Fort Sheridan – History

An interesting part of visiting Fort Sheridan was viewing the portions preserved, the historic remnants of a time past.

Established in 1887, the fort was created in response to businesses desiring a military garrison after the Haymarket Riots in 1886. Over the years, the fort was a training ground for forces from the Spanish-American War through World War II. After 1954, The fort was used mainly for administrative support for the Army Reserves. It was closed in 1993.

There is a 110-acre historic district, with 94 buildings placed on the National Register of Historic Places in 1980, and it was declared a National Historic Landmark in 1984.

The dominating feature is the Water Tower. When it was built in 1891, it was the tallest structure on base and served as an elevated water tower. The buildings off on either side are the barracks, since converted to condos after the base closed.barracks panoramaAs a sidenote, my husband’s grandfather was stationed here about  90 years ago – he may have lived in these buildings at that time!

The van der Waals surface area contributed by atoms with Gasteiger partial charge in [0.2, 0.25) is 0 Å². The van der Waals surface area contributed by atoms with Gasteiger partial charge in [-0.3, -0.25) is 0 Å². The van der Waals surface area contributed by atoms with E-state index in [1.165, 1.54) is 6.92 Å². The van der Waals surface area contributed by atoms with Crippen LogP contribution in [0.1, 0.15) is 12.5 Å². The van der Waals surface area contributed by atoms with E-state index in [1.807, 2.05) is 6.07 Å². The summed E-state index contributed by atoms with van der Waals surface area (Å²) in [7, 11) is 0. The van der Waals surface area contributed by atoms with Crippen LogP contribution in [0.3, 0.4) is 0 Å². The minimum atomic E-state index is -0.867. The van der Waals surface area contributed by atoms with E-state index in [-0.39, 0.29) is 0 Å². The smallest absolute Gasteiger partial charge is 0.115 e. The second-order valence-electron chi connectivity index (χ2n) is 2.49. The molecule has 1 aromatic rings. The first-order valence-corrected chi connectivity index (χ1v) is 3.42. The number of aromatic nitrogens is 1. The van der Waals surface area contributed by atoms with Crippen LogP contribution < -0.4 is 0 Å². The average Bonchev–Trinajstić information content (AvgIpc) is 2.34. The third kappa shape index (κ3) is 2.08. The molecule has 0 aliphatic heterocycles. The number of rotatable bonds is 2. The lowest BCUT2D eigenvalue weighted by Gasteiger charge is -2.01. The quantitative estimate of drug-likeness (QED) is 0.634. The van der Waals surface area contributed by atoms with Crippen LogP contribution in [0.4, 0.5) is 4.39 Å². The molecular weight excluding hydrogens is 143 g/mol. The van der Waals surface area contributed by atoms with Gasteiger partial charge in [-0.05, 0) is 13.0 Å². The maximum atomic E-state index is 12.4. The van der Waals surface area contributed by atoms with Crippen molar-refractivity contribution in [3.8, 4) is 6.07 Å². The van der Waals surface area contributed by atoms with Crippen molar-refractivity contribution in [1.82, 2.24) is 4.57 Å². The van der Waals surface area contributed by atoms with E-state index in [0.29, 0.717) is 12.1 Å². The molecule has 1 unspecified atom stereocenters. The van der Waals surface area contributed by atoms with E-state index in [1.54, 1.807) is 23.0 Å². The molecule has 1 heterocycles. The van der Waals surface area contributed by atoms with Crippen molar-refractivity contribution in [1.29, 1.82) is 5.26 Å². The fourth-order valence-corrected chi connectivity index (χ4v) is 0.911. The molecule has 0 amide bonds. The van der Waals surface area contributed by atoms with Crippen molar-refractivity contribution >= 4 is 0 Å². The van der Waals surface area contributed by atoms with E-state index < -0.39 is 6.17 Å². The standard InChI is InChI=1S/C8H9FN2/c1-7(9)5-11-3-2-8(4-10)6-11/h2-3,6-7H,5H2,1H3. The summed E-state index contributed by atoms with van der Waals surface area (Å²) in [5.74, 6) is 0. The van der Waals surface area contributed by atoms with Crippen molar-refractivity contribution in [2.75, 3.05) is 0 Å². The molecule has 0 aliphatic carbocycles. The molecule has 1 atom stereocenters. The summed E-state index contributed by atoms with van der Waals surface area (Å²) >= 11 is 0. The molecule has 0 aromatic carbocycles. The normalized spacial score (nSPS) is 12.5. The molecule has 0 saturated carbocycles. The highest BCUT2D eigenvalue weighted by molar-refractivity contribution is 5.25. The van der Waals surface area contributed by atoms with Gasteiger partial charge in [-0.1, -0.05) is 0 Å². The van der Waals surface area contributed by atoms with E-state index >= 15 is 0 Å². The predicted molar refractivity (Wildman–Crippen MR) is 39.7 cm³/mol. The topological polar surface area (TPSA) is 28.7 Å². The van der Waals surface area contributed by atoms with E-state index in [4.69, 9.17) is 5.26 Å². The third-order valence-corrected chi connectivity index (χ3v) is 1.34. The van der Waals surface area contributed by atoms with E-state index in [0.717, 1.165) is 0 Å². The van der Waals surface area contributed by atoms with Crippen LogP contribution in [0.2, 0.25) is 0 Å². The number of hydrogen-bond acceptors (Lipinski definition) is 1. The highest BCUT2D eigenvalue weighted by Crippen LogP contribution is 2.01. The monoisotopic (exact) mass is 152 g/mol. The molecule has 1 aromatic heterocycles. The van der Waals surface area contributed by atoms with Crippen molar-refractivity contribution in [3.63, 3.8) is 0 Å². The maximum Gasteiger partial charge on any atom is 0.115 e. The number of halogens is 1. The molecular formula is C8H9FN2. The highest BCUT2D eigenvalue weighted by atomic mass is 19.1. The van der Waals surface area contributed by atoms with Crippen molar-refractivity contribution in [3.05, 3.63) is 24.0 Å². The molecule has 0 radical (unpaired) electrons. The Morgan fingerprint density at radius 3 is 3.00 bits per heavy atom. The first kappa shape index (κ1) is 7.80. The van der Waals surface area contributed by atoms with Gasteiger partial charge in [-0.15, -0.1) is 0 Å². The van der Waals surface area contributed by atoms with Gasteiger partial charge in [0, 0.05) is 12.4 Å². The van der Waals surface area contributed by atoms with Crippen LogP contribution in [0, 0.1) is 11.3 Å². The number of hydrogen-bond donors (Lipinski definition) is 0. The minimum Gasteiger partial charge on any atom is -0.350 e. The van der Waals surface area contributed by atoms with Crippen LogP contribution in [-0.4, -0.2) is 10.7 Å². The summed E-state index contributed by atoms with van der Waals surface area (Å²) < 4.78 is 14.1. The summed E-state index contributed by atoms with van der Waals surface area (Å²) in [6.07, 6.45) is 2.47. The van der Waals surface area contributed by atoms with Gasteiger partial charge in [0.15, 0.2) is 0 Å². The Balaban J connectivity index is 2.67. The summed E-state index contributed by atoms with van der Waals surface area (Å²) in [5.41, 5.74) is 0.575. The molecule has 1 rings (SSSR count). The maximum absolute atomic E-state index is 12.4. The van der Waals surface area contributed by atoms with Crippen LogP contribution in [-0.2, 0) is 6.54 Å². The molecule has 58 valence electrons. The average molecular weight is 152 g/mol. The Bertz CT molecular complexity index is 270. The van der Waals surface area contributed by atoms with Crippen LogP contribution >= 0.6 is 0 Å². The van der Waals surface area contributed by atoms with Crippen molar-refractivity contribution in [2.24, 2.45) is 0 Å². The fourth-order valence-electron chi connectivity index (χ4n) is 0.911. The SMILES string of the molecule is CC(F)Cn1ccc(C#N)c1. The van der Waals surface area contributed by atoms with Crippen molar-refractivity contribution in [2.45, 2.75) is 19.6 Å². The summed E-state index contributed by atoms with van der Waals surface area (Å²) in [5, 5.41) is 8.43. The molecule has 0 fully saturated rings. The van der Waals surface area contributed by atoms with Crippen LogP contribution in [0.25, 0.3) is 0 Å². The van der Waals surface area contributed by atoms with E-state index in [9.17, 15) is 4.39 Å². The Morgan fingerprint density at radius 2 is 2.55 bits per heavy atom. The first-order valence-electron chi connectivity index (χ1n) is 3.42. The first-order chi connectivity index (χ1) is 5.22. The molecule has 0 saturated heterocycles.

The tower lost about 60 feet in height due to structural instabilities in 1940. In 1974, it was placed on the National Register of Historic Places.

In front of the barracks is the parade grounds, where cavalry and infantry held maneuvers. This space is now held as open, except for an area to the west where this is installed:statue

This statue of General Philip Sheridan was donated to mark the centennial of the fort named for him. closeup

The last major vestige left of the base is the still-active Fort Sheridan Cemetery. Anyone who has served in the armed forces can request to be buried here.main gate stonesThe whole place was beautiful! I definitely want to return here and get shots from places I missed this time.


Leave a Reply

Fill in your details below or click an icon to log in: Logo

You are commenting using your account. Log Out /  Change )

Google photo

You are commenting using your Google account. Log Out /  Change )

Twitter picture

You are commenting using your Twitter account. Log Out /  Change )

Facebook photo

You are commenting using your Facebook account. Log Out /  Change )

Connecting to %s